Many values of American democracy are important in our work - such as equality and justice. Likewise, many virtues of American democracy — such as caring, cooperation, courage, honesty, integrity, respect, and trustworthiness — help create a positive, professional, and productive working environment. Such an environment is only possible when assistants and supervisors alike are treated with dignity and respect. Right speech also is a democratic practice when used in correspondence to those both near and far. In The Difference a Day Makes, author Karen M. Jones suggests the following ways to encourage right speech:

  • Speak up if you hear a slur against a person or group.
  • Say "yes" when someone asks if you are offended by racial, ethnic, or otherwise inappropriate jokes. If you do hear such comments, explain politely and with humor, if possible, that you prefer not to hear them.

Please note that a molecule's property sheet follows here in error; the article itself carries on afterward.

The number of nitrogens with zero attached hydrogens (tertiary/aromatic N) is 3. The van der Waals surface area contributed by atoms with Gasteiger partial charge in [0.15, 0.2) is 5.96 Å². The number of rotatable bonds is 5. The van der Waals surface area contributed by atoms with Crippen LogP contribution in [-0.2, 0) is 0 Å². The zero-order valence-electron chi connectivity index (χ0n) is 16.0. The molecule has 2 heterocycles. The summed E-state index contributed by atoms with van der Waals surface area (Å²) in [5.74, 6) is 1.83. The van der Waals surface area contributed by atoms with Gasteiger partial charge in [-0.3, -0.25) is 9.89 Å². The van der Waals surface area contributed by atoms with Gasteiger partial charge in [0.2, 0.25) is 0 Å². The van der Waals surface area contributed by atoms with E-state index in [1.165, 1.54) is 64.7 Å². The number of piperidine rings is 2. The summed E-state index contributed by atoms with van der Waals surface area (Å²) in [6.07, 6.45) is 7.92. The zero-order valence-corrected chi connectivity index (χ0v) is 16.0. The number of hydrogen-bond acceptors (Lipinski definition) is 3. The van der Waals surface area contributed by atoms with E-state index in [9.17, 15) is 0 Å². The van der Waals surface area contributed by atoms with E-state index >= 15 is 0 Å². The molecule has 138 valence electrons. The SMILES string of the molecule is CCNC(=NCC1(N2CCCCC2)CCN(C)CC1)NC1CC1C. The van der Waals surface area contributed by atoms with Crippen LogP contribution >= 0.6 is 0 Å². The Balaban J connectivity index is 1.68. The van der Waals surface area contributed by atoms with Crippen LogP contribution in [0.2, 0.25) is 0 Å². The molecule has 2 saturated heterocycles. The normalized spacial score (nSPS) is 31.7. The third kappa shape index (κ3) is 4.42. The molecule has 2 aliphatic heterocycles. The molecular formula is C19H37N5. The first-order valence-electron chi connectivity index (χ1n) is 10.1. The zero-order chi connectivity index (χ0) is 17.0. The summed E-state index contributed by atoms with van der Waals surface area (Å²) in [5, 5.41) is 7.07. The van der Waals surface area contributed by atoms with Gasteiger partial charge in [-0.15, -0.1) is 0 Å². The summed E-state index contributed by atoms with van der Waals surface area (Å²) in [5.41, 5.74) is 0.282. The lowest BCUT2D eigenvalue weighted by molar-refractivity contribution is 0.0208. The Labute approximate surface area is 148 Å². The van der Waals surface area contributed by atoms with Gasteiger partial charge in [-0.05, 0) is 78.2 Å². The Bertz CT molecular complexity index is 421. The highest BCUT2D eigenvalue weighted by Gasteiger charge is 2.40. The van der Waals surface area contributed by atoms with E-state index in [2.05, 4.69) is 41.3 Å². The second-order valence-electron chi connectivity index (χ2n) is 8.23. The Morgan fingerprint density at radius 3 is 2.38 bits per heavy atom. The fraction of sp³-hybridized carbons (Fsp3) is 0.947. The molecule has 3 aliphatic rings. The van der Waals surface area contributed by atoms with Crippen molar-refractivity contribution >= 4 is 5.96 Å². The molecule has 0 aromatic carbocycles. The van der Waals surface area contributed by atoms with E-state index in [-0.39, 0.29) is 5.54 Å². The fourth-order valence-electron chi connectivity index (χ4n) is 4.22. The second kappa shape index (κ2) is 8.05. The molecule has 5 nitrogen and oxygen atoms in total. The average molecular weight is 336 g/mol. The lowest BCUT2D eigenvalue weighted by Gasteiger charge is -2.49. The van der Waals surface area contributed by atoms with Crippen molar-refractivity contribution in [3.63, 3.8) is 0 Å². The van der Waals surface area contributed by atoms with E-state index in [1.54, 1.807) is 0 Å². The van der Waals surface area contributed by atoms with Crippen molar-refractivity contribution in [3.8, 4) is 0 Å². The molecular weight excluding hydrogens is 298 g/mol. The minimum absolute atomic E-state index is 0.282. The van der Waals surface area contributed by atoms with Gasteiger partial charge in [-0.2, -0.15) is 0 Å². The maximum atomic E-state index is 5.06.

• Leave the room if someone persists in making inappropriate remarks.
  • Be sure to follow both your workplace guidelines and applicable laws for reporting discrimination or harassment.

Another way to remind yourself to practice right speech is to use a gatha, a short saying from the Buddhist tradition. Here is one by Thich Nhat Hanh in Happiness.

Words can travel thousands of miles.
May my words create mutual understanding and love.
May they be as beautiful as gems,
as lovely as flowers.

Habib Todd Boerger, Karen M. Jones, Thich Nhat Hanh in Practicing Democracy at Work by Habib Todd Boerger